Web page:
These are not all the possible side effects of Vyvanse. Ask the doctor or pharmacist for more information and talk to the doctor about any side effects you or your child may be experiencing.

Please see the Vyvanse Prescribing Information and Medication Guide for more information.

Talk to the doctor about this information and any side effects you or your child may have.

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IMPORTANT SAFETY INFORMATION

Vyvanse® is a federally controlled substance (CII) because it can be abused or lead to dependence. Keep Vyvanse in a safe place to prevent misuse and abuse. Selling or giving away Vyvanse may harm others, and is against the law.

Vyvanse is a stimulant medicine. Tell the doctor if you or your child have ever abused or been dependent on alcohol, prescription medicines, or street drugs.

Who should not take Vyvanse?

Do not take Vyvanse if you or your child is:

  • taking or has taken an anti-depression medicine called a monoamine oxidase inhibitor (MAOI) within the past 14 days.
  • sensitive or allergic to, or had a reaction to other stimulant medicines.

Problems that can occur while taking Vyvanse. Tell the doctor:

  • if you or your child have heart problems or heart defects, high blood pressure, or a family history of these problems. This is important because sudden death has occurred in people with heart problems or defects, and sudden death, stroke and heart attack have happened in adults. Since increases in blood pressure and heart rate may occur, the doctor should regularly check these during treatment. Call the doctor right away if you or your child have any signs of heart problems such as chest pain, shortness of breath, or fainting while taking Vyvanse.
  • if you or your child have mental problems, or a family history of suicide, bipolar illness, or depression. This is important because new or worsening behavior and thought problems or bipolar illness may occur. New symptoms such as seeing or hearing things that are not real, believing things that are not true, being suspicious, or having new manic symptoms may occur. Call the doctor right away if there are any new or worsening mental symptoms during treatment.
  • if you or your child have circulation problems in fingers and toes (peripheral vasculopathy, including Raynaud’s phenomenon). Fingers or toes may feel numb, cool, painful, sensitive to temperature and/or change color from pale, to blue, to red. Call the doctor right away if any signs of unexplained wounds appear on fingers or toes while taking Vyvanse.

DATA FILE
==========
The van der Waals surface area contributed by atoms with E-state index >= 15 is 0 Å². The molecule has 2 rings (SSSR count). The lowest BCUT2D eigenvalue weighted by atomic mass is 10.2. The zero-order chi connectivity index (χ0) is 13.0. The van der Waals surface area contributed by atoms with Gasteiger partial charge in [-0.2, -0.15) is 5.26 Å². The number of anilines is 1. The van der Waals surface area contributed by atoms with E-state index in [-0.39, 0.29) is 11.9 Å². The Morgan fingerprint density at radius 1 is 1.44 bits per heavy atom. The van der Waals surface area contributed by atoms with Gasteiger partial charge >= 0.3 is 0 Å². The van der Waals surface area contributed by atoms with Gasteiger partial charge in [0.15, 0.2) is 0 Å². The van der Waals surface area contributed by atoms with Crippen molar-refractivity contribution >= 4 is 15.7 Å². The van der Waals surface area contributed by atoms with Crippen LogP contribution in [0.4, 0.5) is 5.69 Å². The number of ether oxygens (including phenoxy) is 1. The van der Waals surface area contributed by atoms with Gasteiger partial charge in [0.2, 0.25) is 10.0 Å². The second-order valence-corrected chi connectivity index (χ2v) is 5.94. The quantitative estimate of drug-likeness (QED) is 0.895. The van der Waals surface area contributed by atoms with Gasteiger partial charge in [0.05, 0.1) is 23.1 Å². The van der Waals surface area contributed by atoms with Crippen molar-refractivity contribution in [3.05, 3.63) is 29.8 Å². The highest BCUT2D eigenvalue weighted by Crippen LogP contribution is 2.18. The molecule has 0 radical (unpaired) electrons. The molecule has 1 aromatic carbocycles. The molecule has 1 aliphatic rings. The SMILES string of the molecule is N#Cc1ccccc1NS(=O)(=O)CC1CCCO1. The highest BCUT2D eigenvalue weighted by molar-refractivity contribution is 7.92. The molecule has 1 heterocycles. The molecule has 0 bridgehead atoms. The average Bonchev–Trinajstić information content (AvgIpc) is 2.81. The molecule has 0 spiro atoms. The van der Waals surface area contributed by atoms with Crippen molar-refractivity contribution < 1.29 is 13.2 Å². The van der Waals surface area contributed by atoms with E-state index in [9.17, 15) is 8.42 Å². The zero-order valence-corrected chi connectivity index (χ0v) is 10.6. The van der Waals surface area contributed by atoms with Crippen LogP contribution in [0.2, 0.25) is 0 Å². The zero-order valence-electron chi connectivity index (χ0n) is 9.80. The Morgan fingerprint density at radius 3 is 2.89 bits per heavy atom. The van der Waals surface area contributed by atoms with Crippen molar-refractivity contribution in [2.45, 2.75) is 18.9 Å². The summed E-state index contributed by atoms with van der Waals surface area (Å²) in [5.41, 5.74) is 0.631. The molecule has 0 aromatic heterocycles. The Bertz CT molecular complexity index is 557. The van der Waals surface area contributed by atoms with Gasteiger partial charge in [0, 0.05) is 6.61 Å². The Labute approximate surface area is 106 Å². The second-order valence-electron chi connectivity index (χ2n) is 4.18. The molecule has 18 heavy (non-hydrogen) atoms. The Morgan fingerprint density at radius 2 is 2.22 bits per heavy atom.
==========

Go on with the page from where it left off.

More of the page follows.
• if your child is having slowing of growth (height and weight); Vyvanse may cause this serious side effect. Your child should have his or her height and weight checked often while taking Vyvanse. The doctor may stop treatment if a problem is found during these check-ups.
  • if you or your child are pregnant, breast-feeding, or plan to become pregnant or breast-feed.

What are possible side effects of Vyvanse?

The most common side effects of Vyvanse reported in ADHD studies include:

    • anxiety
    • decreased appetite
    • diarrhea
    • dizziness
    • dry mouth
    • irritability
    • loss of appetite
    • nausea
    • trouble sleeping
    • upper stomach pain
    • vomiting
    • weight loss

The most common side effects of Vyvanse reported in studies of adults with moderate to severe B.E.D. include:

    • dry mouth
    • trouble sleeping
    • decreased appetite
    • increased heart rate
    • constipation
    • feeling jittery
    • anxiety

What is Vyvanse?

Vyvanse® (lisdexamfetamine dimesylate) is a prescription medicine used for the treatment of Attention-Deficit/Hyperactivity Disorder (ADHD) in patients 6 years and above, and for the treatment of moderate to severe Binge Eating Disorder (B.E.D.) in adults. Vyvanse is not for weight loss. It is not known if Vyvanse is safe and effective for the treatment of obesity.

For additional safety information, click here for Prescribing Information and Medication Guide and discuss with your doctor.

You are encouraged to report negative side effects of prescription drugs to the FDA. Visit www.fda.gov/medwatch, or call 1-800-FDA-1088.